Hamline News

Ken Dehkes' Green Thumb Creates a Campus That's Not Only Beautiful, but Environmentally-Friendly


Between terraced gardens, lush green lawns (perfect for afternoon study sessions), and historic buildings, one might call Hamline’s Saint Paul campus “an oasis in the city.”

The community largely has Ken Dehkes and his crew to thank for this. Dehkes, a long-time Hamline employee, has a degree in horticulture with a specialty in urban parks and landscape management. His passion for creating scenic spaces can be seen nearly everywhere on campus.

“We want campus to reflect Hamline’s values,” Dehkes said. “We strive to make it inviting, comforting, and lively.”

Originally hired as a grounds supervisor in 1989, Dehkes said his hard work and versatile skills saw him through to his current position as a director.

Besides being the driving force behind grounds management, he also devotes a large part of his time to other facilities operations, including building maintenance, renovations, and construction. His office employs several dozen full-time professionals and contractors along with many student workers.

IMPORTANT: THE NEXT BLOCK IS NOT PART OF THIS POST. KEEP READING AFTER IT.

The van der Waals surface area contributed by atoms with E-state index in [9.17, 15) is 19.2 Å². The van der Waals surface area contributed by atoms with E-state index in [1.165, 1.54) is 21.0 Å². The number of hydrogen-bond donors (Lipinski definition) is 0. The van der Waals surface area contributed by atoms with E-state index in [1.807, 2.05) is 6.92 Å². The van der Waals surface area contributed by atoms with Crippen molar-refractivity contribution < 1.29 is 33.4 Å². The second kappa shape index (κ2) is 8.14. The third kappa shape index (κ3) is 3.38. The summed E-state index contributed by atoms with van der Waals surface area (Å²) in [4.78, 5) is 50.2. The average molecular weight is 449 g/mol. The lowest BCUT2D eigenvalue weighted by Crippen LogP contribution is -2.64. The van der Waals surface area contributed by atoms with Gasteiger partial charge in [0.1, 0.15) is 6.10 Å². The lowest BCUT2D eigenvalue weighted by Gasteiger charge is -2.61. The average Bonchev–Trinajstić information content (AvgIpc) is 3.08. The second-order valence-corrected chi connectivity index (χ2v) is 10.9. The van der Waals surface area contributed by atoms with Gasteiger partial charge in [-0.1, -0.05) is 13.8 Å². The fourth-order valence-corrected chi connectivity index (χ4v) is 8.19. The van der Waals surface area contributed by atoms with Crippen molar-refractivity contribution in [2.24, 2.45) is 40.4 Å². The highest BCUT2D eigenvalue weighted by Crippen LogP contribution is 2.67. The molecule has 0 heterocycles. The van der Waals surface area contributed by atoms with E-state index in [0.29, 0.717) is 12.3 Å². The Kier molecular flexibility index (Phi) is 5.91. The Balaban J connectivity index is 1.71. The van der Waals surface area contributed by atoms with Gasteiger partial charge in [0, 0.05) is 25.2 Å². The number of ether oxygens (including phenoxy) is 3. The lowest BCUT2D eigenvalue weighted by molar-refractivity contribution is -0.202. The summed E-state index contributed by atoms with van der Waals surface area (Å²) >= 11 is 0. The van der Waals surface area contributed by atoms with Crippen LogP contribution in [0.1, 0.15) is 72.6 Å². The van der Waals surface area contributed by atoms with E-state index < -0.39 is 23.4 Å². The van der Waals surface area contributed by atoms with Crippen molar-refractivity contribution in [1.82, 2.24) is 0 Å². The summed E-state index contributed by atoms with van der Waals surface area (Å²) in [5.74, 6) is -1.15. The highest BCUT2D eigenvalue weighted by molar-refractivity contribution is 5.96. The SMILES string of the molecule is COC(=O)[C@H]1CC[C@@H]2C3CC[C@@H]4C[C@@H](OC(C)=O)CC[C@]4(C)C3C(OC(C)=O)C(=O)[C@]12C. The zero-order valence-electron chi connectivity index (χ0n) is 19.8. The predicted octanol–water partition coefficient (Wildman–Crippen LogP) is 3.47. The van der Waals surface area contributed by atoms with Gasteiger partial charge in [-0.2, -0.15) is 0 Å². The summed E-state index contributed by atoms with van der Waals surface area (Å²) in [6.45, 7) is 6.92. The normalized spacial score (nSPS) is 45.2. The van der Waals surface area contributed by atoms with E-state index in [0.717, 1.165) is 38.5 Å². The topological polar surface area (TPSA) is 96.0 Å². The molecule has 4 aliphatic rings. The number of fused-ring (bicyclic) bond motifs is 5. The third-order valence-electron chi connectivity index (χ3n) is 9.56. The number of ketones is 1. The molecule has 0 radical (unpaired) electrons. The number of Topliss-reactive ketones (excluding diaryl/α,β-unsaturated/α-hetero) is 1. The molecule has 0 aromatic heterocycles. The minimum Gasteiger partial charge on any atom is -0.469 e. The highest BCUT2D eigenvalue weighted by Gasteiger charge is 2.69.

Increasingly, Hamline has shifted to an environmentally-sound model and Dehkes also is at the forefront of this transformation. LED lights in the pool facility, for instance, will save more than $7,000 in electricity bills per year. Similar technology is slated for installation across campus by next summer. Other sustainability-minded efforts include creating rain gardens, planting native flora in landscaping, and utilizing permeable paver blocks for sidewalks.

The campus’s scenic, sustainable beauty has come with accolades; in January 2010, Hamline won a Silver Bloom Award from the City of Saint Paul for “creating an outstanding business/institutional landscaping.”

“Our campus has been here for over 150 years, and we want it to continue to be beautiful into the future,” Dehkes said.

Despite his many years of experience, Dehkes still enjoys getting positive feedback about the grounds and facilities from community members.

“We have a lot of pride in the work that we do, and we get satisfaction from a job well done,” Dehkes said.